Pebble Beach – The PGA’s Smallest Greens
The PGA Tour is the golfing world’s biggest event, which takes place in the United States. The PGA takes place over the length of golf season, ending with the PGA Championship in mid-August, just before Labour Day. The event itself is set over eight weeks, starting in June, and has some of the worlds best golfers fighting for the top spot right from the start of the tour.
The PGA Tour has changed dramatically over the years, often integrating new courses, new trophies, and new events, usually in response to previous tours that, while popular, may have not lived up to certain expectations. The PGA players compete on some of the world’s most impressive courses, with some of them being massive, and others being extremely tiny. The smallest of these is Pebble Beach, a small greens found along the coast in California.
Pebble Beach has become one of the PGA’s favourite venues among both fans and players; not just due to its small size, but also thanks to the amount of skill players need to invest to adjust to the size and difficulty of the course. There have been considerations to make the Pebble Beach event more popular, and a bigger event in the PGA Tour. This will not only make it better for those participating, but for anyone with an interest in PGA events, or even in betting NZ, the small course has made big waves in recent years.
The Difficulty of The Course
For professional golfers that are used to long and sprawling greens, Pebble Beach offers a unique and intimidating challenge. The small greens means having to make tighter, more controlled shots. Many believed that one of the best ways to test a golfer’s skill was to put them into small greens with long irons – which is exactly what the architects of Pebble Beach had in mind when they were designing it.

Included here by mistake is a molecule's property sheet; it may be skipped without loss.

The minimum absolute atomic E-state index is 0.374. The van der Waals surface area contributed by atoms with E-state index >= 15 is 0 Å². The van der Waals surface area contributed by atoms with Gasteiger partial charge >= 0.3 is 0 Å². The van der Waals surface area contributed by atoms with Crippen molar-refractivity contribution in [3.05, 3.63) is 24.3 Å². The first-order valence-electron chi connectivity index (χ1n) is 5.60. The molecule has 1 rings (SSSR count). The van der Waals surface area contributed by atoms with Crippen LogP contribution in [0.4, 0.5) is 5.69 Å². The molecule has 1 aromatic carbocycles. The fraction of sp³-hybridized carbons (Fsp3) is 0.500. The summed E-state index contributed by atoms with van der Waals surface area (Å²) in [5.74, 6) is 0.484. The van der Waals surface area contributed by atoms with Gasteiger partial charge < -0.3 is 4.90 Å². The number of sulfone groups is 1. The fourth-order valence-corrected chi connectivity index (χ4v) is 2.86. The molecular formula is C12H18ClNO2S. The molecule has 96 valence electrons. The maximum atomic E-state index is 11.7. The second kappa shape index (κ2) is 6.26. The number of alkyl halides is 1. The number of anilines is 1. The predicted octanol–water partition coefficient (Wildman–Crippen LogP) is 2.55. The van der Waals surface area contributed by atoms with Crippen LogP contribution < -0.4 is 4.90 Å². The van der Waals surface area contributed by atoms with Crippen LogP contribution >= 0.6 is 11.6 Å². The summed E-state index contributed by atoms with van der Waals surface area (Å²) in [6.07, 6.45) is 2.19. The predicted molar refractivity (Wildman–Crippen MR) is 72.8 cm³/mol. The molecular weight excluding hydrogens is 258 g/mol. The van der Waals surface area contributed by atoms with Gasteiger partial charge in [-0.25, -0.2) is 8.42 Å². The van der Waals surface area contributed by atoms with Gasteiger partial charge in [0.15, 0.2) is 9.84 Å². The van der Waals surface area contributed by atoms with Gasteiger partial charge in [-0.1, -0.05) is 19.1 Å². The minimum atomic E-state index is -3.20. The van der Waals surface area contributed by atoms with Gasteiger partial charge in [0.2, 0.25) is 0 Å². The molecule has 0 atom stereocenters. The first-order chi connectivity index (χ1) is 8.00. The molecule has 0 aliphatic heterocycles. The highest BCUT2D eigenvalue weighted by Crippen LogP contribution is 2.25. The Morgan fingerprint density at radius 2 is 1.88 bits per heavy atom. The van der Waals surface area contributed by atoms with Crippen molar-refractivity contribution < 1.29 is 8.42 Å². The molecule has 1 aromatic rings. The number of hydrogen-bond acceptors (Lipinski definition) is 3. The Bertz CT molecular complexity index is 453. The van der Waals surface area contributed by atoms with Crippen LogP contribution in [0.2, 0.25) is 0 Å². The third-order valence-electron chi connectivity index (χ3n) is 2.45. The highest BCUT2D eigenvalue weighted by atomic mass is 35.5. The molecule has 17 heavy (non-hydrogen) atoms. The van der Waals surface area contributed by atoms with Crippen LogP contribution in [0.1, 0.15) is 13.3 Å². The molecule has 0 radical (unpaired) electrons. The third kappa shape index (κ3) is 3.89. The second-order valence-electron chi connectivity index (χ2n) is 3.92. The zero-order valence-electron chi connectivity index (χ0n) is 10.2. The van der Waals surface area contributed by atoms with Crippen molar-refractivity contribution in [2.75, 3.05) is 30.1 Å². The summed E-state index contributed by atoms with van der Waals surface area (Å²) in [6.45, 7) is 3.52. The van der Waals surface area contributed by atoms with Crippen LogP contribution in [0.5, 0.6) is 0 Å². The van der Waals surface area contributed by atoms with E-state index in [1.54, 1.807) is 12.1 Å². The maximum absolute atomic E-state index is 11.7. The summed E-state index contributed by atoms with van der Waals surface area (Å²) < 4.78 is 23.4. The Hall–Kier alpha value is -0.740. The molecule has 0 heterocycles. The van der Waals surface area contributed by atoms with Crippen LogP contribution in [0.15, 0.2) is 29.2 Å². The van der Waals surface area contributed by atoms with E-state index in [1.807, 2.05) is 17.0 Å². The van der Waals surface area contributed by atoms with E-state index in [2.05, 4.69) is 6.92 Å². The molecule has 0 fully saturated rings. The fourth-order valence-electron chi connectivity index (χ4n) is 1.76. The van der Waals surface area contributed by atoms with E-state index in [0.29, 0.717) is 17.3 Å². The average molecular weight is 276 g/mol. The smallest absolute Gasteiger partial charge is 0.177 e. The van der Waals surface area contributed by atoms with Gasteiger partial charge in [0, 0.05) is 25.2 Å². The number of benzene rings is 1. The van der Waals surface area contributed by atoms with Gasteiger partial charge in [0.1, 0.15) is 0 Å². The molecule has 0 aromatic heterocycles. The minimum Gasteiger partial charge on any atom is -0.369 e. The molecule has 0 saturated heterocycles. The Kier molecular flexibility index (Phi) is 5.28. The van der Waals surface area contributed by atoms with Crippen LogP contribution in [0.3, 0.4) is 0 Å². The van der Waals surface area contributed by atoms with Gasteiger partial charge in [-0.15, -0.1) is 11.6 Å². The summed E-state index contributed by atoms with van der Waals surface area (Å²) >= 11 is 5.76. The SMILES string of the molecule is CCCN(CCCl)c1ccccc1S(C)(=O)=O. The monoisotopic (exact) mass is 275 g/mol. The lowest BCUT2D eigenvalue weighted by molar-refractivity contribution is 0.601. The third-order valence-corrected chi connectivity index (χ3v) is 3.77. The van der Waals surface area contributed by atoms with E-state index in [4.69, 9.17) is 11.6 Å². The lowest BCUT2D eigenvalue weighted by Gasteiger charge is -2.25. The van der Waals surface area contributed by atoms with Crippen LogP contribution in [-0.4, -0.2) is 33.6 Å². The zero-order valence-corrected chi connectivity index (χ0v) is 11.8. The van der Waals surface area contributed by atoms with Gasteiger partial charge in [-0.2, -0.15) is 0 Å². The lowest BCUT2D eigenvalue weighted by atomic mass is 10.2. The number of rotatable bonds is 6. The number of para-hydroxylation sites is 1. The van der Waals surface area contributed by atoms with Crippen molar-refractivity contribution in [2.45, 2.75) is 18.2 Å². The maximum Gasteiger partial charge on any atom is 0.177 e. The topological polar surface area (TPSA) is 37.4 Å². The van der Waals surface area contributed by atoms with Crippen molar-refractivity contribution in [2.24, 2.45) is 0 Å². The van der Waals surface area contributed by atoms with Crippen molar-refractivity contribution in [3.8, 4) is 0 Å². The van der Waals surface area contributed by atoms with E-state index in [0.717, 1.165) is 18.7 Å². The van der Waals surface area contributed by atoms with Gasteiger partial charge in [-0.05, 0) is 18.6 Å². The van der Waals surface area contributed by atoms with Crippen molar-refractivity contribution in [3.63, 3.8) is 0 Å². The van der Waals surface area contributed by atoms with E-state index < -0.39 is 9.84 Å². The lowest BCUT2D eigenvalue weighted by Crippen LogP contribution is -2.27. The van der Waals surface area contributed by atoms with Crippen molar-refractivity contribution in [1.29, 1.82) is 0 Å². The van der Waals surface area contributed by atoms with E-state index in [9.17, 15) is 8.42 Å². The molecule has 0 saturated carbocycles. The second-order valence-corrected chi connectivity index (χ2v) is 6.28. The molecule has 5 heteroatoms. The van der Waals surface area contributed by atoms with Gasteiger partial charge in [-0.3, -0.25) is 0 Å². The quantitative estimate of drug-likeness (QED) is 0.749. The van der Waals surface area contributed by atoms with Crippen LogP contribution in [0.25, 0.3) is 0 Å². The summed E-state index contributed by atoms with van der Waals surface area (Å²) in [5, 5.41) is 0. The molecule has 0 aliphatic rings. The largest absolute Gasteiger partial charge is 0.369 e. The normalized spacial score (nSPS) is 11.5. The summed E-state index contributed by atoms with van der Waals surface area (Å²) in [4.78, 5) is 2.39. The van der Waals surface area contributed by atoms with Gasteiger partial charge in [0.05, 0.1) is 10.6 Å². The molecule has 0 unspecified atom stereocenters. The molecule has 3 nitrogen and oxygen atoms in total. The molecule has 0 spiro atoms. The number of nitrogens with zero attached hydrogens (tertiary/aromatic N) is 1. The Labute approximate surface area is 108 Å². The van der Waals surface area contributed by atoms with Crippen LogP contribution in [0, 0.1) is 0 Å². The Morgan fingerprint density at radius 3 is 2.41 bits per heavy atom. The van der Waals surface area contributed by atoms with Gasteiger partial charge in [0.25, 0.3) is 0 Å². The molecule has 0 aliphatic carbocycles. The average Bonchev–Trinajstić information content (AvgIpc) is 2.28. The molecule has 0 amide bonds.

The average green on the course is roughly 3500 square feet, making them the smallest in the tour. Surrounded by 118 bunkers and with an average green depth of 26 paces, it’s little wonder as to why the course has become legendary among PGA Tour players and followers. It’s so small, in fact, that four Pebble Beach greens could fit into just one St. Andrews greens, which sits at 36000 square feet in total.
The Smallest Greens on The Course
The two most notorious greens in Pebble Beach are No. 8 and No. 9. Both these greens are situated on small cliffs, making them the two most intimating shots for anyone attempting them. No. 14 is also infamous among the PGA circles thanks to how it sits next to a bunker. While the greens of No. 14 are just 25 paces deep, the large, gaping bunker creates a false front that has been the ire of many golfers that have attempted it over the years.
Tiger Woods was one of the few that managed to get through Pebble Beach with relative ease thanks to his skill with uphill putts, giving him a distinct advantage against his competitors.
With the 2018 PGA Tour not too far off, once again a plethora of pros will face Pebble Beach, hoping to beat the smallest greens on the tour.